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Hastings' Dictionary of the New Testament

Kin, Kindred, Kinship

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KIN, KINDRED, KINSHIP.—‘The antique conception of kinship is participation in one blood, which passes from parent to child, and circulates in the veins of every member of the family. The unity of family or clan is viewed as a physical unity; for the blood is the life,—an idea familiar to us from the OT,—and it is the same blood, and therefore the same life, that is shared by every descendant of the common ancestor. The idea that the race has a life of its own, of which individual lives are only parts, is expressed even more clearly by picturing the race as a tree, of which the ancestor is the root or stem and the descendants the branches’ (W. R. Smith, RS [Note: S Religion of the Semites.] 2 [Note: designates the particular edition of the work referred] 40f.). This conception underlies the words ‘kin’ (συγγενής, Mark 6:4) and ‘kindred’ (συγγένεια, Luke 1:61). But it was Christ’s purpose to organize society according to another conception of the basis of unity. He made kinship depend not upon physical but spiritual affinities (Matthew 12:48 etc.). ‘Already, in the spiritual religion of the Hebrews, the idea of Divine fatherhood is entirely dissociated from the basis of natural fatherhood. Man was created in the image of God, but he was not begotten; God-sonship is not a thing of nature, but of grace’ (RS [Note: S Religion of the Semites.] 2 [Note: designates the particular edition of the work referred] 41). There, however, the sonship of the nation is emphasized: in Christ’s teaching the personal relationship is brought into prominence. Sonship depends on personal faith (John 1:12), and its evidence is individual submission to the will of God (Matthew 12:48 ff.). In His allegory of the Vine (John 15:1), Jesus practically adopts the old figure. He Himself takes the place of stem or root, but the branches share the common life only on condition of an abiding faith (cf. St. Paul’s figure of the olive-tree, Romans 11:17 etc.). The ancient kindred of blood, with its narrow physical limits, gives place in the NT to a fellowship of faith which is open to all mankind. See also art. Family.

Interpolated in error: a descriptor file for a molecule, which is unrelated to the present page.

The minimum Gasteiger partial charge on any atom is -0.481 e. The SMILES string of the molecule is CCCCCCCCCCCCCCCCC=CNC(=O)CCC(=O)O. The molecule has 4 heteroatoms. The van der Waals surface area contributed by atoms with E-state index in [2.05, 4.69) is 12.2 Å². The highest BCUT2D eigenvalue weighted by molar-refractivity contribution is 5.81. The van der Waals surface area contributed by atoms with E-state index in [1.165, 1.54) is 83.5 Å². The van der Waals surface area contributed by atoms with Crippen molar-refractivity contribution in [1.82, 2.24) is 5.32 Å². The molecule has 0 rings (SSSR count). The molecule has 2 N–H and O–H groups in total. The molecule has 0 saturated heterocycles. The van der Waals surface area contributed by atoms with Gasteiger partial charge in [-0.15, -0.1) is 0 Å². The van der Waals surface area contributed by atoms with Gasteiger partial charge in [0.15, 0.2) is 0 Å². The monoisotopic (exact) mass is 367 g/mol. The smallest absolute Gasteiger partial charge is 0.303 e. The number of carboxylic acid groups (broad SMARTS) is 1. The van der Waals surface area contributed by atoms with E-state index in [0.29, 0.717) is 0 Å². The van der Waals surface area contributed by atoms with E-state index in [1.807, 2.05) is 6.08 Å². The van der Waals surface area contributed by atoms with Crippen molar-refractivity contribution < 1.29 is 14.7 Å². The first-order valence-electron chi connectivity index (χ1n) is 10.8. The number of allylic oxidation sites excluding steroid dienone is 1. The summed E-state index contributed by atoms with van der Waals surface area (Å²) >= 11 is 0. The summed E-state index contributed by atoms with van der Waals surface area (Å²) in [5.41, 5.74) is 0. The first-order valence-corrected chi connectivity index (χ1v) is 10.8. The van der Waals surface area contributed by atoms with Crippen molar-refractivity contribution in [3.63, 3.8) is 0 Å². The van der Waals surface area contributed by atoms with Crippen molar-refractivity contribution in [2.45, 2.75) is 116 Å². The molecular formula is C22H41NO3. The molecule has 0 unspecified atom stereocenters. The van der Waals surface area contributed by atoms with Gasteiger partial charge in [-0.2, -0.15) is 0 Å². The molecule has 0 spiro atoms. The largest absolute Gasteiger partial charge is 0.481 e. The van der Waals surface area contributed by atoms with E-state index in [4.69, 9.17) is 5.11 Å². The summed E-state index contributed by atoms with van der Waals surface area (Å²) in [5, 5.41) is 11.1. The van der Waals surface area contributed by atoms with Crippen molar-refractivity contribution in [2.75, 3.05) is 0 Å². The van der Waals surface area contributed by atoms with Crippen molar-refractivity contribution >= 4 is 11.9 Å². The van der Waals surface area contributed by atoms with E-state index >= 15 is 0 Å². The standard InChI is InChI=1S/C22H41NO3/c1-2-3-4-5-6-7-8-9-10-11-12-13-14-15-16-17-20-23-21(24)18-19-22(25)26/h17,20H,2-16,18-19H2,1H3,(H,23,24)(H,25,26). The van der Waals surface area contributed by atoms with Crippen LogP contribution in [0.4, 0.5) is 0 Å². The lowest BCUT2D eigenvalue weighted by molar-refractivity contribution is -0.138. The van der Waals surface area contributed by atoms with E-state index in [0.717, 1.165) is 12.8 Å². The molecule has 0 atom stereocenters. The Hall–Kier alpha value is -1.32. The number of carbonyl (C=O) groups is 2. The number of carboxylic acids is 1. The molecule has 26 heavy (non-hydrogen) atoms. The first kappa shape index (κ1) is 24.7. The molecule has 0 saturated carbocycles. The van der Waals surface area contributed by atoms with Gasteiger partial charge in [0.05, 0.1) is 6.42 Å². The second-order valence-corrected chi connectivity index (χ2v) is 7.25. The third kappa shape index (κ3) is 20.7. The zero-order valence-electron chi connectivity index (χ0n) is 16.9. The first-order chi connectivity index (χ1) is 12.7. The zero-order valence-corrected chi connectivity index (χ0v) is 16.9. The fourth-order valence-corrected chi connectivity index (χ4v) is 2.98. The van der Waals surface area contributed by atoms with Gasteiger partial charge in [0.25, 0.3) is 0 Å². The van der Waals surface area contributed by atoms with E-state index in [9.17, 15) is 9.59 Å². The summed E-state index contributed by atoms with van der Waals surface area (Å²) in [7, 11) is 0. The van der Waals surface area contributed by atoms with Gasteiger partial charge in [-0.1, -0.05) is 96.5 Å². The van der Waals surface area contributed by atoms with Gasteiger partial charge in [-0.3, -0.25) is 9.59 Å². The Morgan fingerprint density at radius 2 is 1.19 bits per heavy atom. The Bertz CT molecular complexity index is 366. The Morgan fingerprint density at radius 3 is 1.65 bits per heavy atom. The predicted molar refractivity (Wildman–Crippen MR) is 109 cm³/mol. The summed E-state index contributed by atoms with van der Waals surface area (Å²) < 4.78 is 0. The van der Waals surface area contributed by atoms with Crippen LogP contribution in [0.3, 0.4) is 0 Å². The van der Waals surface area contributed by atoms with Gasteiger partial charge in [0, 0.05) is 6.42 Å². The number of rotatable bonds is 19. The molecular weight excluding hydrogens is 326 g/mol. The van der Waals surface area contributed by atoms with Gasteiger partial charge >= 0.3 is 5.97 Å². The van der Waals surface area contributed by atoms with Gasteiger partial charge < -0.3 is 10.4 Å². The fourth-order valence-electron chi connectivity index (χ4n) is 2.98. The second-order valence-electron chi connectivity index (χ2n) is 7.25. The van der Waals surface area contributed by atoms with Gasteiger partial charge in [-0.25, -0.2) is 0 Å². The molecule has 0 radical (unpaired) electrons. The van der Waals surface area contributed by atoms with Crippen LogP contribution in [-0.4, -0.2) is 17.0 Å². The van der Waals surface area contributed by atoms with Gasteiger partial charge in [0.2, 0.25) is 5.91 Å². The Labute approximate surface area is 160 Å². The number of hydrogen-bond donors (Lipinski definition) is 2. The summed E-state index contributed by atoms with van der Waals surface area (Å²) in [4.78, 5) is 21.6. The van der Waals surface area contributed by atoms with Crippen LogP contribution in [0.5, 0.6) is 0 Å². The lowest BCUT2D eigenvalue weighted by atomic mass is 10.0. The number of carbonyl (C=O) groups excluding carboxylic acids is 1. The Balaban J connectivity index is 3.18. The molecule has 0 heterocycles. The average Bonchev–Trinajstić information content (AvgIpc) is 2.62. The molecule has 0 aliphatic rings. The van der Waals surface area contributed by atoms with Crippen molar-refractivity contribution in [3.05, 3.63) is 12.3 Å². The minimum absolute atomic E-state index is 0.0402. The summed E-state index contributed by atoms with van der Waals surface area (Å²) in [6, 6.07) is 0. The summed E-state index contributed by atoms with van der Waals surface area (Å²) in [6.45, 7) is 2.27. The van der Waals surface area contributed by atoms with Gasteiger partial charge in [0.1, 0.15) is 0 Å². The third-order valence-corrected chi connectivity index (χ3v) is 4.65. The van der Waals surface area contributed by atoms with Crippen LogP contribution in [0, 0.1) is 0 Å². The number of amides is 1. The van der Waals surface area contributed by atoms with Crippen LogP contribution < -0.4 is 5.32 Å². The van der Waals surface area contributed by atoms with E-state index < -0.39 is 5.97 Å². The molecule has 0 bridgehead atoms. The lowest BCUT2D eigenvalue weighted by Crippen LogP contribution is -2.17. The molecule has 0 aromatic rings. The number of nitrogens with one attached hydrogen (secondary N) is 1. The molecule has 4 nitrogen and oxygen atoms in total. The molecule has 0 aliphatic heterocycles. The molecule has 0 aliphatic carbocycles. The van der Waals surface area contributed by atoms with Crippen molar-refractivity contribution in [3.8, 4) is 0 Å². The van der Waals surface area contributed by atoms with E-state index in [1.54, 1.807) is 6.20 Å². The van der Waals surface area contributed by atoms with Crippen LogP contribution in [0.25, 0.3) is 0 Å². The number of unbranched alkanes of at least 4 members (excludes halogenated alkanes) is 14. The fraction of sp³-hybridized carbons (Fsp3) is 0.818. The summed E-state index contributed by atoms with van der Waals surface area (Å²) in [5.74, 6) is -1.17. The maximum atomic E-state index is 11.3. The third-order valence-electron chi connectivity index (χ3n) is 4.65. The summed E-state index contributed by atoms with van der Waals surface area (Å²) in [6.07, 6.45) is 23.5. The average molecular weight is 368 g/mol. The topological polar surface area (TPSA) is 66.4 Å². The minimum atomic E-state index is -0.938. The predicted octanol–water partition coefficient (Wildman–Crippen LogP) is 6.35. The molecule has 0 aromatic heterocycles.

W. Ewing.

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Bibliography Information
Hastings, James. Entry for 'Kin, Kindred, Kinship'. Hastings' Dictionary of the New Testament. 1906-1918.

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